The GPhC has said that as long as appropriate safeguards are in place to support provisionally registered pharmacists there is “no need” to restrict the scope of their role or stop them from working as the responsible pharmacist.
The GPhC announced last week that provisional registrations would be issued from August, allowing roughly 3,000 pre-registration trainees to apply to work in pharmacies during the Covid-19 crisis before sitting the registration exam, which has been postponed.
In a press briefing yesterday, GPhC education and standards director Mark Voce said the decision to allow provisionally registered pharmacists to act as the responsible pharmacist was made on the basis that in typical circumstances a pharmacist may do so from the first day of their registration.
This year’s cohort will have completed the usual 52-week placement and will have been subject to “enhanced” tutor sign-off criteria compared to previous years, Mr Voce added.
Mr Voce said that as long as eligibility criteria are upheld and safeguarding structures put in place “there is no need to be more exclusive or restrictive than you need to be”. These measures include giving candidates access to a senior pharmacist at all times, who as well as supporting them in their role will carry out a risk assessment and report to the GPhC on their performance.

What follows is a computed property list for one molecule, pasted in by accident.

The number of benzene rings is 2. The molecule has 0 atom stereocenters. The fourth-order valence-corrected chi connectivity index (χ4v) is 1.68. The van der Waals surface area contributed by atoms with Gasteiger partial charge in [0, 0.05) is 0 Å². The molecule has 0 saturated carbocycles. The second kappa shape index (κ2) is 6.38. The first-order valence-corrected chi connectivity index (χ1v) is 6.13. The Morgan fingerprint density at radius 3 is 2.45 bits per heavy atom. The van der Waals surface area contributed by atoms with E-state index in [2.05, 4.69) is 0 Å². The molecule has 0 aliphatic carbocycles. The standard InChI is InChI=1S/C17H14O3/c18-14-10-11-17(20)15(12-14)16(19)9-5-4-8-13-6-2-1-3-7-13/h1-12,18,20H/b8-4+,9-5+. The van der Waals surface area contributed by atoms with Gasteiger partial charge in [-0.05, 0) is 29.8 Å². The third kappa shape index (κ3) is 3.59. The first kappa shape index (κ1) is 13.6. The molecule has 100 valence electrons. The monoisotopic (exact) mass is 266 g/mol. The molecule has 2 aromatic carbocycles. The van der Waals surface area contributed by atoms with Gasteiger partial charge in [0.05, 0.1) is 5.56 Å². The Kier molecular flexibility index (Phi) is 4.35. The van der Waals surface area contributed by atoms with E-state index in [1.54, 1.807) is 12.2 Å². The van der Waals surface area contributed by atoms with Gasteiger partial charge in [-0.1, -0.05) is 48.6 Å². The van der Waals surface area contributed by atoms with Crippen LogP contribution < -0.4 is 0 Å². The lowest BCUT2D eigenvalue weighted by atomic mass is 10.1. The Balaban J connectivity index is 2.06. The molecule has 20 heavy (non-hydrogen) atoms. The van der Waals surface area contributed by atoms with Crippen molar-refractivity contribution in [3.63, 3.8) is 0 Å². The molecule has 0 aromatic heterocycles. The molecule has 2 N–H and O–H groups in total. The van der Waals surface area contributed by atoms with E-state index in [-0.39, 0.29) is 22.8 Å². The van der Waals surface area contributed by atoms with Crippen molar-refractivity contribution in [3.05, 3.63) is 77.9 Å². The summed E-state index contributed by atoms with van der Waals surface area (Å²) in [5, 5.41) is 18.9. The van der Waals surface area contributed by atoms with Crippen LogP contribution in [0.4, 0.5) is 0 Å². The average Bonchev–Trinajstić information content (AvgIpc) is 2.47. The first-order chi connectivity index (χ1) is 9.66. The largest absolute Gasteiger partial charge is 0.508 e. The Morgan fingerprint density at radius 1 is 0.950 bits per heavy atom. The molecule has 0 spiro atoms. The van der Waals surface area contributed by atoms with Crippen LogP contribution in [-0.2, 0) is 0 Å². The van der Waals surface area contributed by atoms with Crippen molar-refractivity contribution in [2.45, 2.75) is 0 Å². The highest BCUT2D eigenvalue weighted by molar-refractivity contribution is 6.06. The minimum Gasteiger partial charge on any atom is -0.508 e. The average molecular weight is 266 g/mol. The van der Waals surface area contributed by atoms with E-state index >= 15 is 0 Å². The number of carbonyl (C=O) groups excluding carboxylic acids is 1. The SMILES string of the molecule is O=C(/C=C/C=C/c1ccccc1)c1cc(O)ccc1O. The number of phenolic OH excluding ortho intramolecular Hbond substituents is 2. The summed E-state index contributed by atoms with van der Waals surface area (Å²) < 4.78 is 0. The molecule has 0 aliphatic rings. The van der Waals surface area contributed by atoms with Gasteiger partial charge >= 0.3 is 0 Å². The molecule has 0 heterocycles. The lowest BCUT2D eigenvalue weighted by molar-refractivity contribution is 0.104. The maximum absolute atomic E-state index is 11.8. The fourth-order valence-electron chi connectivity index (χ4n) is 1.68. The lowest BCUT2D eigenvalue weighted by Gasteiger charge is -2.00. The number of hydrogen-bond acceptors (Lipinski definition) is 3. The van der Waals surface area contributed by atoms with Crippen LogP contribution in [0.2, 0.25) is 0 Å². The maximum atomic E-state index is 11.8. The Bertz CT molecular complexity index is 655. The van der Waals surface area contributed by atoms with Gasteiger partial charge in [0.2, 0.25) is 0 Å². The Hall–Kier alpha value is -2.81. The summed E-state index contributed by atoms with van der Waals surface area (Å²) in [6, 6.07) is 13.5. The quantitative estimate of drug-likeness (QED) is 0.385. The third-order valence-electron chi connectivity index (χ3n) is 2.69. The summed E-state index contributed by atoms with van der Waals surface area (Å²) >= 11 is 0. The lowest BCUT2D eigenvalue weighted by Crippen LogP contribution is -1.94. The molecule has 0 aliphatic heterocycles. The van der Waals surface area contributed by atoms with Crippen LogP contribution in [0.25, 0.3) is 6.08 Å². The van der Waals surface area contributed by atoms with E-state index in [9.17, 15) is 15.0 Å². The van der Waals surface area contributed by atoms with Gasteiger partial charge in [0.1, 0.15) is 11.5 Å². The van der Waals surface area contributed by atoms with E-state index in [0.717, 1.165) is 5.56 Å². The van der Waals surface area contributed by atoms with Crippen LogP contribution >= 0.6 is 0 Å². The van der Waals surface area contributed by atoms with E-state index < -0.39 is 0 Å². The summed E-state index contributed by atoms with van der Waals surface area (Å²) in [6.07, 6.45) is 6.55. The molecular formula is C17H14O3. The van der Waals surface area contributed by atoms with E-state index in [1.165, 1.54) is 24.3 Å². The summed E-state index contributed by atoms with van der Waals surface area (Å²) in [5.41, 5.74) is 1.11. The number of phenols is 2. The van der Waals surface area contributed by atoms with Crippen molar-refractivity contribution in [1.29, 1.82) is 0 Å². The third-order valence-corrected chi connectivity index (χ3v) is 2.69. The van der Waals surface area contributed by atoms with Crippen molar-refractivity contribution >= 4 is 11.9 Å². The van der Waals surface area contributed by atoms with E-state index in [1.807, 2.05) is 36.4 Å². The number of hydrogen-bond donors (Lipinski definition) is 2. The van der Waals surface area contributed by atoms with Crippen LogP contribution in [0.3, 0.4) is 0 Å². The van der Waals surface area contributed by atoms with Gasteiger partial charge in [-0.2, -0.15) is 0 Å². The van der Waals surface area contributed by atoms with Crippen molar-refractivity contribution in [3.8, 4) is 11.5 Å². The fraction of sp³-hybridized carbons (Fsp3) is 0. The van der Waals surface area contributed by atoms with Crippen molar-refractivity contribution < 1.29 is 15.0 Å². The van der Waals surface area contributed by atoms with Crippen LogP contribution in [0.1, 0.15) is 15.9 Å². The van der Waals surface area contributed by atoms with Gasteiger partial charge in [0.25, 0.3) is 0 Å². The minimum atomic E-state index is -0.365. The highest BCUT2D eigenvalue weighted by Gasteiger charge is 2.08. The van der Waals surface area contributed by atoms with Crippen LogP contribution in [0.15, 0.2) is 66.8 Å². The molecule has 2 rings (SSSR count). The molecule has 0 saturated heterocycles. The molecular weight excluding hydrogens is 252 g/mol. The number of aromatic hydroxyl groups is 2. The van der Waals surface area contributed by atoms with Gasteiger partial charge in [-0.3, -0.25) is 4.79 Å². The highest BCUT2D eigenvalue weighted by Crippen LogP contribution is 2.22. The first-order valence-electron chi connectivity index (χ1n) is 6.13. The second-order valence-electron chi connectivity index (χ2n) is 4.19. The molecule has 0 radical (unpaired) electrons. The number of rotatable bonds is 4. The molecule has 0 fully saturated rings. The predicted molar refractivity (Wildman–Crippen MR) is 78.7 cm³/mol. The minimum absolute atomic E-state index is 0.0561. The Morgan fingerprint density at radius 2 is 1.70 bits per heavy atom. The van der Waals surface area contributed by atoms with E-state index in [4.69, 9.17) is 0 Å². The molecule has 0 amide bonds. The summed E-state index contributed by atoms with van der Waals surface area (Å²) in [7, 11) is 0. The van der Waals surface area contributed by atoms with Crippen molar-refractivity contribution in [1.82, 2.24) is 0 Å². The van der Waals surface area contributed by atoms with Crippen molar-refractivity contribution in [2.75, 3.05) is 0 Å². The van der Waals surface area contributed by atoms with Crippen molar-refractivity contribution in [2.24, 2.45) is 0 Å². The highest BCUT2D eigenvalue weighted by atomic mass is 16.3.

The GPhC was “keen to avoid a checklist” of activities that may be carried out by provisionally registered pharmacists, he explained: “It’s not really the way we operate as a regulator… [as long as GPhC criteria for candidates are met] it’s a matter for employers to take into account in terms of overall risk assessment”.
When asked whether the new supervision responsibilities could add to the pressures on senior pharmacists during the crisis, he replied: “I think pressure could be far greater if we weren’t able to register people provisionally - that would have lots of implications in terms of the number of people available.”
The GPhC is firmly committed to providing this year’s cohort an online registration assessment but at this point “we’re deliberately not specifying a date because it’s probably not helpful,” Mr Voce said.
He spoke of the need to ensure the online assessment is “as robust as it possibly can be,” including addressing ‘security issues’ such as whether the new format could make it easier to cheat.
“There is a significant amount of work that needs to go into whatever assessment is produced to make sure you have that confidence because ultimately that’s the assurance we need to give to the public.”
GPhC chief Duncan Rudkin added that the regulator had been considering online assessments prior to the pandemic due to factors such as some trainees having to travel long distances.
Mark Voce said that early on in the pandemic the GPhC began to receive substantial numbers of queries from pre-reg trainees “very concerned” by the impact Covid-19 was having on their training.
“Coming up to assessment is an anxious time even in normal circumstances,” he said, adding that this has been “clearly exacerbated in this period”.
He said there was “clearly more to do in terms of clarifying operational processes” and that standards and guidance for employers would be published in the coming weeks.